Today's fantastic post on writing picture books comes from Heidi Schulz, author of the upcoming middle-grade novel Hook's Revenge (Disney-Hyperion, September 2014) and the picture book Giraffes Ruin Everything (Bloomsbury, 2016).
I consider her an expert in the matter, because her picture books are hilarious and insightful and heart-warmingly goofy. So without further ado:
Five Dos & Don’ts of Picture Book Writing
My first picture book doesn’t come out until 2016, but I’ve had some experience with what works and what doesn’t. Last year, I was the Children’s Specialist for Wordstock Festival in Portland and was in charge of selecting picture book and middle grade authors to present. I’ve also had the opportunity to give critiques through SCBWI.
In looking over picture book texts, I’ve seen a few common mistakes. Here are five dos and don’ts to think of as you work to perfect your story.
Don’t: Limit yourself to rhyming text
I know it’s tempting to think of creating a cute story in metered rhyme. I mean, it worked for Dr. Seuss, right? However, there are some problems with this approach.
Working in rhyme limits your word choices. You might want your character, a cute runaway puppy, to be hiding in an abandoned rocket, only none of the words that rhyme with rocket seem to work. So, you end up sending him to the park. At least it rhymes with bark. Without the constraints of rhyme, your story could have gone anywhere!
Stories told in verse are incredibly difficult to pull off. The words not only have to rhyme, but the meter has to be spot on. And don’t think you can hide minor slipups—if you’re lucky, your words will be read aloud over and over. Your readers will catch errors.
Lastly, even if you are really good, I’ve heard many editors and agents say they are both weary and wary of rhyming text. So much of it floods their inboxes—a lot of it less than perfect—that they are fatigued. You’ll have to work that much harder to convince them that yours is really good.
My advice is to put your efforts into prose for your debut. Once it’s a huge success (and it will be, right?), if you still want to try your hand at rhyme, you’ll be in a better position to get the right people to look at it.
Do: Watch your word counts
Besides rhyming texts that don’t quite work, the biggest roadblock to publication I see in picture book manuscripts is word counts that are far too high.
Picture books are hard. Really hard. Brevity is an art. Keep working at it.
Shoot for between 200 – 800 words, and the shorter the better.
Remember that the words will only tell half the story. What can be told through illustrations and not text? Do we need to know that the girl’s shirt is blue or can the illustrator make that clear? (By the way, the illustrator might make the shirt purple. Unless it needs to be blue for plot purposes, that’s okay. This will be his/her story, too.)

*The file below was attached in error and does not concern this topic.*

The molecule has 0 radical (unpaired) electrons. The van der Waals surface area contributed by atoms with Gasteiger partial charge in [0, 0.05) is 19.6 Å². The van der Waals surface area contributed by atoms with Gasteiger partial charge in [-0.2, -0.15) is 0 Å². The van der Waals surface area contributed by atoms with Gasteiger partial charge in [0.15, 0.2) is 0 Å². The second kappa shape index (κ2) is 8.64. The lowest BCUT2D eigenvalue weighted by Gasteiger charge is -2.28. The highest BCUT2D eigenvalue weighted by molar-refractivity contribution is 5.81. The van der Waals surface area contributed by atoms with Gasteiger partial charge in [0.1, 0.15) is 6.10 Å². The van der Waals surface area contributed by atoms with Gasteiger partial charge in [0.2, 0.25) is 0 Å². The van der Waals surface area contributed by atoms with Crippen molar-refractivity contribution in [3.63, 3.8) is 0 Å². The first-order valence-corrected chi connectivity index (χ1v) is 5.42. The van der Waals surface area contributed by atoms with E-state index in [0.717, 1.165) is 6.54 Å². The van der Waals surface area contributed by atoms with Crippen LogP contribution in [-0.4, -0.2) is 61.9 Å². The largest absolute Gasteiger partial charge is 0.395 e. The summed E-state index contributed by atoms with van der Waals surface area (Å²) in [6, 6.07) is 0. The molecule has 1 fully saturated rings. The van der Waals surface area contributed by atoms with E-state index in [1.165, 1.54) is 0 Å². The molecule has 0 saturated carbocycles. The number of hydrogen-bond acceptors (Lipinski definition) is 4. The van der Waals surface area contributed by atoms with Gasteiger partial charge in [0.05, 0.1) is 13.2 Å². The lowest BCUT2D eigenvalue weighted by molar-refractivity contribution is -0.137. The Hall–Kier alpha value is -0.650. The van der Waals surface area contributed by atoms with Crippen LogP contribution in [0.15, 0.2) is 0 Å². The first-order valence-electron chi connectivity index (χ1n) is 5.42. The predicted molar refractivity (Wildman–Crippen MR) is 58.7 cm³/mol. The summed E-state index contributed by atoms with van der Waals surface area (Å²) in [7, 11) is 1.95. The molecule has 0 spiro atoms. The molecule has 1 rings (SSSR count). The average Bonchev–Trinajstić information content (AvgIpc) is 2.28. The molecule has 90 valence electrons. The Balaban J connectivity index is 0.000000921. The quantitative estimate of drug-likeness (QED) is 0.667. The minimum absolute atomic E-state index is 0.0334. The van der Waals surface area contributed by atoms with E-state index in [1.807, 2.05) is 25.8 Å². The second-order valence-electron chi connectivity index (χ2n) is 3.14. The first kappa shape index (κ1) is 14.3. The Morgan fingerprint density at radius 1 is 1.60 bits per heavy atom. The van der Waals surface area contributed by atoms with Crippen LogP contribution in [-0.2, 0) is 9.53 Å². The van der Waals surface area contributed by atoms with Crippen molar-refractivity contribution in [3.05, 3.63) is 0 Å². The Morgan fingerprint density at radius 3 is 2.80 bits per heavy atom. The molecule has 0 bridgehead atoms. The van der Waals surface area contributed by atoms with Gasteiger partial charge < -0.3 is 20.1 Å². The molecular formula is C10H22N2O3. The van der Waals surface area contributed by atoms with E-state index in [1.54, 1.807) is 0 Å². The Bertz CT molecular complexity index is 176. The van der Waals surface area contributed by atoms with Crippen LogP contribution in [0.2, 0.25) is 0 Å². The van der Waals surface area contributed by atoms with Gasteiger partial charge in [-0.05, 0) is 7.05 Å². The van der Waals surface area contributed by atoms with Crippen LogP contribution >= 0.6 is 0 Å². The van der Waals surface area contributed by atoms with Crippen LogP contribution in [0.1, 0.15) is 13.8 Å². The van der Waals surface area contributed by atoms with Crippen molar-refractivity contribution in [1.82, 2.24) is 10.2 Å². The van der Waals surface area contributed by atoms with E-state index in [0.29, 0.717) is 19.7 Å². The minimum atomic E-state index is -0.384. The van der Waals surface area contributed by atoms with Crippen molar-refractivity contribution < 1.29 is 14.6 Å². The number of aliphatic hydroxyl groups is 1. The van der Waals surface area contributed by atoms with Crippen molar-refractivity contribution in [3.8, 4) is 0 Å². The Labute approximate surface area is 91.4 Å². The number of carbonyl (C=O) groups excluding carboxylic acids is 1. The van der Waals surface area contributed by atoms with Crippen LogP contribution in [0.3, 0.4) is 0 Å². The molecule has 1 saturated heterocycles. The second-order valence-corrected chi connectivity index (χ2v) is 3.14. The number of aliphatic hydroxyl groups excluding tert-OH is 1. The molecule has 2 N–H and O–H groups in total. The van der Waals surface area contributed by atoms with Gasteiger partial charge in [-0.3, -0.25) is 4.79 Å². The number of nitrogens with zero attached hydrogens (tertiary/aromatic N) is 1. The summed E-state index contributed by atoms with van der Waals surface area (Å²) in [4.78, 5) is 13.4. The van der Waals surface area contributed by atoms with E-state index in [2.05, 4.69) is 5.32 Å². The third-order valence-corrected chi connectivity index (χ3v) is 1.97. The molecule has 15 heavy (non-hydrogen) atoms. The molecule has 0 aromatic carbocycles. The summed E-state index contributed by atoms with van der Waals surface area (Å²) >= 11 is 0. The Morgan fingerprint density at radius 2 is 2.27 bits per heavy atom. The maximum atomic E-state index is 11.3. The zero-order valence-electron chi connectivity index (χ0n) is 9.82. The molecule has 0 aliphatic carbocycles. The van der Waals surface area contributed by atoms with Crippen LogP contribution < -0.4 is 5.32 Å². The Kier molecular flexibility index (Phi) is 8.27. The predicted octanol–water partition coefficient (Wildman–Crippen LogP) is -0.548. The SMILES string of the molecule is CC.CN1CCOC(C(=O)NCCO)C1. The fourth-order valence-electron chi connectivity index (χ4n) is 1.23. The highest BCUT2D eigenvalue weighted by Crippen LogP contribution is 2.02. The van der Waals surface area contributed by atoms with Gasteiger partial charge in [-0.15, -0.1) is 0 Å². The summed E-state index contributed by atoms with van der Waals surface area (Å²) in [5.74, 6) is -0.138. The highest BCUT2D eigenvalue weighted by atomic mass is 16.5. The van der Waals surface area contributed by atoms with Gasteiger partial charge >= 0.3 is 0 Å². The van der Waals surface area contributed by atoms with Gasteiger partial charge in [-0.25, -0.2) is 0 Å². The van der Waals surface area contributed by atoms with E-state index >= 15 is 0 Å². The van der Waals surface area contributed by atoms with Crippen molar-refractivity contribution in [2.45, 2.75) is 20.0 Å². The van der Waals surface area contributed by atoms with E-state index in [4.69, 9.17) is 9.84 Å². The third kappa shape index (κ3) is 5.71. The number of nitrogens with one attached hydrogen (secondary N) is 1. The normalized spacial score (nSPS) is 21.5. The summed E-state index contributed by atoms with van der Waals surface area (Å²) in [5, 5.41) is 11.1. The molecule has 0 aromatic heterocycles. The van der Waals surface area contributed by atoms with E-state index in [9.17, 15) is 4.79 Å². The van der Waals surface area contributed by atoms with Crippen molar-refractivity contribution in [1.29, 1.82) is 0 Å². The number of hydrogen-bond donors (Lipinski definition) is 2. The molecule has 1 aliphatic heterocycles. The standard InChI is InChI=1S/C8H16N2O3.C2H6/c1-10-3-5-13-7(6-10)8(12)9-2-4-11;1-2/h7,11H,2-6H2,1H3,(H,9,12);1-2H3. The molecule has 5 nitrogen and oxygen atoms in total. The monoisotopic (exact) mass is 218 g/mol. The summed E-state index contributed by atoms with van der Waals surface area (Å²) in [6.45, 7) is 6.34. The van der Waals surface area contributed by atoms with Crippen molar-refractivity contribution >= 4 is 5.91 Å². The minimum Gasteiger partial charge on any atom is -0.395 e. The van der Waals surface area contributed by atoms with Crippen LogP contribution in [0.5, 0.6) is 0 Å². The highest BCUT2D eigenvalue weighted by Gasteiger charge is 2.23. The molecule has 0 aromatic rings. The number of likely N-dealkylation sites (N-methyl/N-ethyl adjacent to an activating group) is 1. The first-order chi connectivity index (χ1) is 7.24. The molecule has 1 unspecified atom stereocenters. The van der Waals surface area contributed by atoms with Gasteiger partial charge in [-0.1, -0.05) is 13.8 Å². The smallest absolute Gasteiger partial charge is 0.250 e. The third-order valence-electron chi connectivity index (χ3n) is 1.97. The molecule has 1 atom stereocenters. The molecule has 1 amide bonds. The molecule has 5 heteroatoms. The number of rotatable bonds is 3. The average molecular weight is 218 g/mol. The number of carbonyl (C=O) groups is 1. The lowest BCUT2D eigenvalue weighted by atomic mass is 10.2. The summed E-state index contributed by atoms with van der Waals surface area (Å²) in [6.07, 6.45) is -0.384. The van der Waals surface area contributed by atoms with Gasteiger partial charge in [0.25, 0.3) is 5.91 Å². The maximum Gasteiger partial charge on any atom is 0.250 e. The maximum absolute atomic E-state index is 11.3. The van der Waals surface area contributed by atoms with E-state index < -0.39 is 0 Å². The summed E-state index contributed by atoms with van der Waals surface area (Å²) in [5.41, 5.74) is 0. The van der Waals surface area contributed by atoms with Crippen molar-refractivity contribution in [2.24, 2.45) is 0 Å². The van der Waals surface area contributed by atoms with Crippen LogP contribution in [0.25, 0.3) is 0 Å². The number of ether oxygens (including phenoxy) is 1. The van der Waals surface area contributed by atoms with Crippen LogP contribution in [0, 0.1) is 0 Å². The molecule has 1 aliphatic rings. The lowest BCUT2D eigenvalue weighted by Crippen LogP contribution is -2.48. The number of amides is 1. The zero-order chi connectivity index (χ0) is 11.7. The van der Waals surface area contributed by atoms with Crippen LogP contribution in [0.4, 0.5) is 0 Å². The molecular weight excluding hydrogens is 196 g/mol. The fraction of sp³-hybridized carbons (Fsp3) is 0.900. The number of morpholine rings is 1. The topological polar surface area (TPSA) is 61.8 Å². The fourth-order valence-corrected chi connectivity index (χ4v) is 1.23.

Once you think your text is short enough, give it another look. I bet you can trim even more.
Don’t: Find your own illustrator
With traditional publishing, nearly all of the time, the publisher will choose the illustrator. Focus on the words. Don’t worry about finding someone to illustrate them.
If you are already working as an author/illustrator team with someone, have a discussion: What if the publisher wants the text but not the art? What if they love the illustrator but not the author? Be prepared for those possibilities.
Same story for those of you who are both an author and illustrator: If the publisher likes your text, but wants to bring in their own illustrator, will you be okay with that? Think it through before querying. There is no “right” answer here, but knowing your own mind before the pressure is on is worth a lot.
Do: Become familiar with current, successful picture books on the market
My favorite picture book as a child was The Velveteen Rabbit. That book is wonderful and I still love it, but it is way too long for today’s market.
Don’t compare your current manuscript with past books. Look at what works today for examples, then go out and create something fresh and new with that knowledge.
Don’t: Focus your story around a moral or lesson
This is another example of something that may have worked in the past, but doesn’t today. It’s okay if your story teaches something—I’d argue that all the best stories do—but the lesson shouldn’t be the focus. If you find yourself thinking or saying, “The moral of this story is…” take another look and revise.
One bonus Do for writers of all kinds:
Do: Be Brave
Writing is hard. Sharing what you have written can be excruciating. Anything less than positive feedback might sting, but this is the gauntlet through which we must pass to get to the other side. Be brave. Keep writing. Keep revising. You’ll get there.
I can’t wait to see you on the shelves!
Photo: Michelle Wonderling 2013
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